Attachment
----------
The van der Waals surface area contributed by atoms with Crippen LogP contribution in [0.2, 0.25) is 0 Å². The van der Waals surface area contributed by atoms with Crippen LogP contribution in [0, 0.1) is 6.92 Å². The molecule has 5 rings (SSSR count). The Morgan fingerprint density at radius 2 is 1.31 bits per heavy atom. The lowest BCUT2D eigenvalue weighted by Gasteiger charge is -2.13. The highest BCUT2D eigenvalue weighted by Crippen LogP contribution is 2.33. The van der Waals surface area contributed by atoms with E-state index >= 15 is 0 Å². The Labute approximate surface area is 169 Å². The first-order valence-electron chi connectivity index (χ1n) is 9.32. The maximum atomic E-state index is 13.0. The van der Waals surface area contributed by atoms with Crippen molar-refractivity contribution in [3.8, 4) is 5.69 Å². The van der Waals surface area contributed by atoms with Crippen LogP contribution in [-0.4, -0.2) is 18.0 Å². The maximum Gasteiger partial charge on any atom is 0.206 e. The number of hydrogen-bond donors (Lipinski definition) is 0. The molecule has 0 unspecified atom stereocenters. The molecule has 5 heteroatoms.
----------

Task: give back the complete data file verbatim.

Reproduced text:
The van der Waals surface area contributed by atoms with Crippen LogP contribution in [0.2, 0.25) is 0 Å². The van der Waals surface area contributed by atoms with Crippen LogP contribution in [0, 0.1) is 6.92 Å². The molecule has 5 rings (SSSR count). The Morgan fingerprint density at radius 2 is 1.31 bits per heavy atom. The lowest BCUT2D eigenvalue weighted by Gasteiger charge is -2.13. The highest BCUT2D eigenvalue weighted by Crippen LogP contribution is 2.33. The van der Waals surface area contributed by atoms with E-state index >= 15 is 0 Å². The Labute approximate surface area is 169 Å². The first-order valence-electron chi connectivity index (χ1n) is 9.32. The maximum atomic E-state index is 13.0. The van der Waals surface area contributed by atoms with Crippen molar-refractivity contribution in [3.8, 4) is 5.69 Å². The van der Waals surface area contributed by atoms with Crippen LogP contribution in [-0.4, -0.2) is 18.0 Å². The maximum Gasteiger partial charge on any atom is 0.206 e. The number of hydrogen-bond donors (Lipinski definition) is 0. The molecule has 0 unspecified atom stereocenters. The molecule has 5 heteroatoms.